A Washington federal court has granted summary judgment to the U.S. Department of Agriculture (USDA) in a lawsuit filed by ranchers and cattle producers challenging the agency’s regulations governing the removal of country-of-origin labeling (COOL) for beef and pork. Ranchers-Cattlemen Action Legal Fund v. USDA, No. 17-0223 (entered June 5, 2018). The complaint alleged that the 2016 COOL Requirement Removal Rule conflicted with the Tariff Act of 1930, which stated that “every article of foreign origin . . . imported into the United States shall be marked . . . in such manner as to indicate to an ultimate purchaser in the United States the English name of the country of origin of the article.”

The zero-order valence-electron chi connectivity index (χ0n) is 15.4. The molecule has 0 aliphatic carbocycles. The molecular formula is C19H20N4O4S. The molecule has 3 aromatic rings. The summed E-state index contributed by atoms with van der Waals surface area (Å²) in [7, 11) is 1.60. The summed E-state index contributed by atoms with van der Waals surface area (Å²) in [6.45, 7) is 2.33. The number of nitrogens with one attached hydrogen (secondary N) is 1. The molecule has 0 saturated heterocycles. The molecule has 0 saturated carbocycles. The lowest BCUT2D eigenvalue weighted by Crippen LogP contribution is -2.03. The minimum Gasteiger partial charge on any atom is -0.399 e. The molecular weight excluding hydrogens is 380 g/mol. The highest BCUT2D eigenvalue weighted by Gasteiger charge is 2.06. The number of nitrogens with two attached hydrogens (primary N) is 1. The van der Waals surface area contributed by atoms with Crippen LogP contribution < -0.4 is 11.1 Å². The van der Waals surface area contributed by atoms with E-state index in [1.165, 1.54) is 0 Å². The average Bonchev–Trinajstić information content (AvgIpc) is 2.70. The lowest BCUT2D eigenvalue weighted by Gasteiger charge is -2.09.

The court found that the relevant provisions in the 2016 rule were enacted to comply with World Trade Organization (WTO) decisions finding that the COOL requirements of the Agricultural Marketing Act discriminated against imported meat. The court held that USDA’s implementation of the 2016 rule “directly reflects statutory language enacted by Congress” and that “the Court must give effect to the unambiguously expressed intent of Congress.” Because the plaintiffs had not shown USDA’s actions to be arbitrary, capricious or unsupported by substantial evidence, the court dismissed the complaint with prejudice and granted summary judgment to USDA.

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